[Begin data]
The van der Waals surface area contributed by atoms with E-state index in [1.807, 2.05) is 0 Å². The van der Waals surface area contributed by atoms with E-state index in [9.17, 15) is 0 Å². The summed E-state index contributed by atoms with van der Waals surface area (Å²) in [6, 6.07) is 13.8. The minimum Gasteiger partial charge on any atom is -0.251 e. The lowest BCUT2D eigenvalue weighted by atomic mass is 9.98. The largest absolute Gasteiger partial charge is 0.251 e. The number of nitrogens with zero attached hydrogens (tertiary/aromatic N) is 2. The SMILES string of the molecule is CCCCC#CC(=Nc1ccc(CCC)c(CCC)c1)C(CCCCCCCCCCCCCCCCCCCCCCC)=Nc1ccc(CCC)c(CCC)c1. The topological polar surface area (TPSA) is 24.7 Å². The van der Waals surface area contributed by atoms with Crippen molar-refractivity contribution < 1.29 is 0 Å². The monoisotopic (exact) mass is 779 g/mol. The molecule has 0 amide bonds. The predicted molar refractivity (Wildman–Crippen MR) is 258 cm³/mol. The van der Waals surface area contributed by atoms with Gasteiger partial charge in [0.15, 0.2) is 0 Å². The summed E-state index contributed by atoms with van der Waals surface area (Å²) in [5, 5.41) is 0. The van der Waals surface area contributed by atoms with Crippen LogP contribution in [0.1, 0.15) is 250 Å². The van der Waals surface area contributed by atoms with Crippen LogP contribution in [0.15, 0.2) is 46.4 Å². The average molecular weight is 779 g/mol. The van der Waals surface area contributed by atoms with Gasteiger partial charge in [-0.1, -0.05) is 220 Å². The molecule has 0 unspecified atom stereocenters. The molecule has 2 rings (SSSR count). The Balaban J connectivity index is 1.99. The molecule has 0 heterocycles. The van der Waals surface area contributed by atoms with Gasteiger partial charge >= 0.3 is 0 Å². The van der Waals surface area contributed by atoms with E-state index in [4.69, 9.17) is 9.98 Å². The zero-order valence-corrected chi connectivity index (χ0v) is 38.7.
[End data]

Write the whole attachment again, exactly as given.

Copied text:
The van der Waals surface area contributed by atoms with E-state index in [1.807, 2.05) is 0 Å². The van der Waals surface area contributed by atoms with E-state index in [9.17, 15) is 0 Å². The summed E-state index contributed by atoms with van der Waals surface area (Å²) in [6, 6.07) is 13.8. The minimum Gasteiger partial charge on any atom is -0.251 e. The lowest BCUT2D eigenvalue weighted by atomic mass is 9.98. The largest absolute Gasteiger partial charge is 0.251 e. The number of nitrogens with zero attached hydrogens (tertiary/aromatic N) is 2. The SMILES string of the molecule is CCCCC#CC(=Nc1ccc(CCC)c(CCC)c1)C(CCCCCCCCCCCCCCCCCCCCCCC)=Nc1ccc(CCC)c(CCC)c1. The topological polar surface area (TPSA) is 24.7 Å². The van der Waals surface area contributed by atoms with Crippen molar-refractivity contribution < 1.29 is 0 Å². The monoisotopic (exact) mass is 779 g/mol. The molecule has 0 amide bonds. The predicted molar refractivity (Wildman–Crippen MR) is 258 cm³/mol. The van der Waals surface area contributed by atoms with Gasteiger partial charge in [0.15, 0.2) is 0 Å². The summed E-state index contributed by atoms with van der Waals surface area (Å²) in [5, 5.41) is 0. The van der Waals surface area contributed by atoms with Crippen LogP contribution in [0.1, 0.15) is 250 Å². The van der Waals surface area contributed by atoms with Crippen LogP contribution in [0.15, 0.2) is 46.4 Å². The average molecular weight is 779 g/mol. The van der Waals surface area contributed by atoms with Gasteiger partial charge in [-0.1, -0.05) is 220 Å². The molecule has 0 unspecified atom stereocenters. The molecule has 2 rings (SSSR count). The Balaban J connectivity index is 1.99. The molecule has 0 heterocycles. The van der Waals surface area contributed by atoms with Gasteiger partial charge >= 0.3 is 0 Å². The van der Waals surface area contributed by atoms with E-state index in [4.69, 9.17) is 9.98 Å². The zero-order valence-corrected chi connectivity index (χ0v) is 38.7.